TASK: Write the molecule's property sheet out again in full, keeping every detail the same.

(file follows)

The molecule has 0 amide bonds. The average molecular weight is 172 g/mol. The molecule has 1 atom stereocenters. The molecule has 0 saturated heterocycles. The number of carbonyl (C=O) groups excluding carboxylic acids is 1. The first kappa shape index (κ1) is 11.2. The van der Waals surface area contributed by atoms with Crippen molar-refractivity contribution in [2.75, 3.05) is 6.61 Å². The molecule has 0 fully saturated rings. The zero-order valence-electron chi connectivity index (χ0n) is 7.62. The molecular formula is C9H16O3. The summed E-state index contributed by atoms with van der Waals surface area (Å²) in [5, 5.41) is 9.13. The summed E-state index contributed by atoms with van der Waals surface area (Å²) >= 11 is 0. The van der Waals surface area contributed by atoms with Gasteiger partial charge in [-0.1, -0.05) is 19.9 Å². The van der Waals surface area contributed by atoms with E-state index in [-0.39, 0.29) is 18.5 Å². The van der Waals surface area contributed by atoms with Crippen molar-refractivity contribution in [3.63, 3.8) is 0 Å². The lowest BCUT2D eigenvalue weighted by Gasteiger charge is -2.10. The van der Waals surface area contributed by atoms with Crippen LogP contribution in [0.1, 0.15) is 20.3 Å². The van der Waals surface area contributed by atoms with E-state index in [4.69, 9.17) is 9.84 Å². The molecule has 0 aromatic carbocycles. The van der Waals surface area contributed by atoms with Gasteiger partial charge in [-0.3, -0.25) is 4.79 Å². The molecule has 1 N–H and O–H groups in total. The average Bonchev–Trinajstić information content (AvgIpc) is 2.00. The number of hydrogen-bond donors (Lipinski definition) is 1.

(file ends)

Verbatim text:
The molecule has 0 amide bonds. The average molecular weight is 172 g/mol. The molecule has 1 atom stereocenters. The molecule has 0 saturated heterocycles. The number of carbonyl (C=O) groups excluding carboxylic acids is 1. The first kappa shape index (κ1) is 11.2. The van der Waals surface area contributed by atoms with Crippen molar-refractivity contribution in [2.75, 3.05) is 6.61 Å². The molecule has 0 fully saturated rings. The zero-order valence-electron chi connectivity index (χ0n) is 7.62. The molecular formula is C9H16O3. The summed E-state index contributed by atoms with van der Waals surface area (Å²) in [5, 5.41) is 9.13. The summed E-state index contributed by atoms with van der Waals surface area (Å²) >= 11 is 0. The van der Waals surface area contributed by atoms with Gasteiger partial charge in [-0.1, -0.05) is 19.9 Å². The van der Waals surface area contributed by atoms with E-state index in [-0.39, 0.29) is 18.5 Å². The van der Waals surface area contributed by atoms with Crippen molar-refractivity contribution in [3.63, 3.8) is 0 Å². The lowest BCUT2D eigenvalue weighted by Gasteiger charge is -2.10. The van der Waals surface area contributed by atoms with Crippen LogP contribution in [0.1, 0.15) is 20.3 Å². The van der Waals surface area contributed by atoms with E-state index in [4.69, 9.17) is 9.84 Å². The molecule has 0 aromatic carbocycles. The van der Waals surface area contributed by atoms with Gasteiger partial charge in [-0.3, -0.25) is 4.79 Å². The molecule has 1 N–H and O–H groups in total. The average Bonchev–Trinajstić information content (AvgIpc) is 2.00. The number of hydrogen-bond donors (Lipinski definition) is 1.